Read Harder 2017: Read a Book About Sports

At the end of December, I wrote about Book Riot’s Read Harder Challenge for 2017 and why it was an awesome way to expand your reading choices and try something new.  Now that the new year is here, I’ll be posting suggested reading lists every week for anyone interested in completing the challenge.  Click here to see the challenge in its entirety.  Just remember – these lists are only here as a suggestion, and you are free to read any qualified book for any of the challenges.

First challenge: Read a book about sports.

Friday Night Lights: A Town, a Team, and a Dream by H.G. Bissinger
796.3309 BISSINGE

“Socially and racially divided, Odessa isn’t known to be a place big on dreams, but every Friday night from September to December, when the Panthers play football, dreams can come true. With frankness and compassion, H. G. Bissinger unforgettably captures a season in the life of Odessa and shows how single-minded devotion to the team shapes the community and inspires-and sometimes shatters-the teenagers who wear the Panthers’ uniforms.” — Provided by publisher.

 

 

 

 


Concussion by Jeanne Marie Laskas
617.1027 LASKAS

Concussion is the riveting, unlikely story of Dr. Bennet Omalu, the pathologist who made one of the most significant medical discoveries of the twenty-first century, a discovery that challenges the existence of America’s favorite sport and puts him in the crosshairs of football’s most powerful corporation: the NFL.” — Provided by publisher.

 

 

 

 

 


Moneyball: The Art of Winning an Unfair Game by Michael Lewis
796.357 LEWIS

Moneyball is a quest for the secret of success in baseball. Following the low-budget Oakland Athletics, their larger-than-life general manger, Billy Beane, and the strange brotherhood of amateur baseball enthusiasts, Michael Lewis has written not only “the single most influential baseball book ever” (Rob Neyer, Slate) but also what “may be the best book ever written on business” (Weekly Standard). In a narrative full of fabulous characters and brilliant excursions into the unexpected, Michael Lewis shows us how and why the new baseball knowledge works. He also sets up a sly and hilarious morality tale: Big Money, like Goliath, is always supposed to win… how can we not cheer for David?” — Provided by publisher.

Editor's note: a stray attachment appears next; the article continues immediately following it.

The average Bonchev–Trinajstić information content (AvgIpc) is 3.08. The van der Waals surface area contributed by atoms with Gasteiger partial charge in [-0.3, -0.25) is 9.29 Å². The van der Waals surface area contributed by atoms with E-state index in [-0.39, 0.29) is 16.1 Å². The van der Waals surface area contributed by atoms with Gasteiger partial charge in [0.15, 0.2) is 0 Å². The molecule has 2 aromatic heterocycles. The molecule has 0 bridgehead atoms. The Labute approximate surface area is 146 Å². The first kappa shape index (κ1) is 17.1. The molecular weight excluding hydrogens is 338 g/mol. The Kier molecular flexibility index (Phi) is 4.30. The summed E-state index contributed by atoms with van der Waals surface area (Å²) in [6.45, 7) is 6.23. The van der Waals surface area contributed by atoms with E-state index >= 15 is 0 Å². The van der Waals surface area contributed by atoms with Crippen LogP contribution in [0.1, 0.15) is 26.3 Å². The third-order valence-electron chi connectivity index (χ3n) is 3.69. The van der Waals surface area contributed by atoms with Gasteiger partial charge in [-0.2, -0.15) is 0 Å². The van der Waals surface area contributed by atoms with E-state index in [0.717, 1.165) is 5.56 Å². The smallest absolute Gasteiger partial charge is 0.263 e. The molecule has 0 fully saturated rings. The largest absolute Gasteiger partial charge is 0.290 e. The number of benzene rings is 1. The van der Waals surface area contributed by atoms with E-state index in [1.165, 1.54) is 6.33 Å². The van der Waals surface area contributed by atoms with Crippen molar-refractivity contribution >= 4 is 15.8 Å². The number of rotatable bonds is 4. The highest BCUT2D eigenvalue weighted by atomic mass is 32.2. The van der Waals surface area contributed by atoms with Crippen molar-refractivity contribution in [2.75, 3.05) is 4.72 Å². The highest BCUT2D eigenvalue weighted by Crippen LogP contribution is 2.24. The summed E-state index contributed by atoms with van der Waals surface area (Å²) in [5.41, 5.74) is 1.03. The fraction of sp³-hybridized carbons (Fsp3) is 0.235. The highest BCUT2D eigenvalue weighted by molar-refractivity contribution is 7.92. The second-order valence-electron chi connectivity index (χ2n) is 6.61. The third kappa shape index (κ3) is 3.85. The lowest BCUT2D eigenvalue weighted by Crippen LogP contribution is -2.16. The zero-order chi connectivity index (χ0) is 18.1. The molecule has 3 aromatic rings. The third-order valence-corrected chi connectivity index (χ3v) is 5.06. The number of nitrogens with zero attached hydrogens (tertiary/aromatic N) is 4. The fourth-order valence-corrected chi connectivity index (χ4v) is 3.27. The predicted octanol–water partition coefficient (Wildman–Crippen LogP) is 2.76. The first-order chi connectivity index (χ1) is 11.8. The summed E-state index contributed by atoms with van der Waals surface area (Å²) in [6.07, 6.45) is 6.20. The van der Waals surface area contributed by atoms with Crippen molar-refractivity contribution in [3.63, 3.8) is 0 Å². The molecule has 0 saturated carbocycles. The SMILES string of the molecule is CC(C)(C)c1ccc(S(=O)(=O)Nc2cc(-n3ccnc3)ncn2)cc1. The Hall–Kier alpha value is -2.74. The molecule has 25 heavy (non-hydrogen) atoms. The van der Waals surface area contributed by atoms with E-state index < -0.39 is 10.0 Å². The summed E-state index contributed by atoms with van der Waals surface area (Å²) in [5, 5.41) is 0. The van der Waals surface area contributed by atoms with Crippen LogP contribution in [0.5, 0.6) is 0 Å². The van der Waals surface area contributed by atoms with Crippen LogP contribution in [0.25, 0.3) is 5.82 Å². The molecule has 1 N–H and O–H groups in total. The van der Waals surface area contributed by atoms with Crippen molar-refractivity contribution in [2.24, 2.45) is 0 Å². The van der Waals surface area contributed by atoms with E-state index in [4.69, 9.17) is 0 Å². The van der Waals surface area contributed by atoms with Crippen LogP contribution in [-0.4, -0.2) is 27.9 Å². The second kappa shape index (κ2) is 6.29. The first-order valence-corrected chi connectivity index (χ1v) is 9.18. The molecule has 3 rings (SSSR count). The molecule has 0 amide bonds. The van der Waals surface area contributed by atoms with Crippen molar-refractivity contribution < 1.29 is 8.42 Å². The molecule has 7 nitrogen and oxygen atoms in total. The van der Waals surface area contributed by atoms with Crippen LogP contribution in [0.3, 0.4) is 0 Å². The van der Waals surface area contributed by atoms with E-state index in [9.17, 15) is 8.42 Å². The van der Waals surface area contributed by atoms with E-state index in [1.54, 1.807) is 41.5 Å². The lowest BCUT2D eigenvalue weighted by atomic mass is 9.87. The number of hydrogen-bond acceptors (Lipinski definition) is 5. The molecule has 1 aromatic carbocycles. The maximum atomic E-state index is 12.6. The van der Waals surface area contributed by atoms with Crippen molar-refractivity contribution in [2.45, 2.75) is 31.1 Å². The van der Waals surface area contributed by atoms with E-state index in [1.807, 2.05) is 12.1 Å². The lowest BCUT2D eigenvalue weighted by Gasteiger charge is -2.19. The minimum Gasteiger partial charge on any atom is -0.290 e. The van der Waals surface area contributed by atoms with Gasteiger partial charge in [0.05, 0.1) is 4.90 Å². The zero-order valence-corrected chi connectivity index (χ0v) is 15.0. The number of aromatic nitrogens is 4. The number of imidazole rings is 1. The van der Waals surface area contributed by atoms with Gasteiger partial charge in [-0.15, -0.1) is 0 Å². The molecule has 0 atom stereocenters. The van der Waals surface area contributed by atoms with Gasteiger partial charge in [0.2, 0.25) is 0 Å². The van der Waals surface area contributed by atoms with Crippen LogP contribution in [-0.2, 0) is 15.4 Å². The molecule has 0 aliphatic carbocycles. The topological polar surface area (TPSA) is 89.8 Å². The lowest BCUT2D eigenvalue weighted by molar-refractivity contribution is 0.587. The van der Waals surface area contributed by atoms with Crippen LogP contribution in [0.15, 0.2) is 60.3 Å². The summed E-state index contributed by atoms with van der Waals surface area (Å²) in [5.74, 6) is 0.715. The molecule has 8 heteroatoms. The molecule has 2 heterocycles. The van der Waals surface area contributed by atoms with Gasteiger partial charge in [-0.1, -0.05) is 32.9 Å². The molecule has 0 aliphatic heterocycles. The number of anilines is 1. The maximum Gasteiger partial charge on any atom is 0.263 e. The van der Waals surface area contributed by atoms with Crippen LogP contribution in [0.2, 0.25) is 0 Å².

Born to Run: A Hidden Tribe, Superathletes, and the Greatest Race the World Has Never Seen by Christopher McDougall
796.424 MCDOUGAL

“McDougall reveals the secrets of the world’s greatest distance runners–the Tarahumara Indians of Copper Canyon, Mexico–and how he trained for the challenge of a lifetime: a fifty-mile race through the heart of Tarahumara country pitting the tribe against an odd band of super-athletic Americans.” — Provided by publisher.

 

 

 

 

 


The End of the Perfect 10: The Making and Breaking of Gymnastics’ Top Score — From Nadia to Now by Dvora Meyers
796.4409 MEYERS

“Just in time for the 2016 Olympic Games and the fortieth anniversary of Nadia Comaneci’s “Perfect 10,” an exciting and insightful account of the controversial world of gymnastics, the recent changes of the scoring system, and why those changes will drive American gymnasts to the top of the sport in the twenty-first century.” — Provided by publisher.

 

 

 

 

 


Crazy ’08: How a Cast of Cranks, Rogues, Boneheads, and Magnates Created the Greatest Year in Baseball History by Cait Murphy
796.357 MURPHY

Crazy ’08 recounts the 1908 season—the year when Peerless Leader Frank Chance’s men went toe to toe to toe with John McGraw and Christy Mathewson’s New York Giants and Honus Wagner’s Pittsburgh Pirates in the greatest pennant race the National League has ever seen. The American League has its own three-cornered pennant fight, and players like Cy Young, Ty Cobb, Walter Johnson, and the egregiously crooked Hal Chase ensured that the junior circuit had its moments. But it was the National League’s—and the Cubs’—year. Picaresque and dramatic, 1908 is a season in which so many weird and wonderful things happen that it is somehow unsurprising that a hairpiece, a swarm of gnats, a sudden bout of lumbago, and a disaster down in the mines all play a role in its outcome. And sometimes the events are not so wonderful at all. There are several deaths by baseball, and the shadow of corruption creeps closer to the heart of baseball—the honesty of the game itself. Simply put, 1908 is the year that baseball grew up.” — Provided by publisher.

 

 

 

Happy reading!

—Katie, Adult Reference

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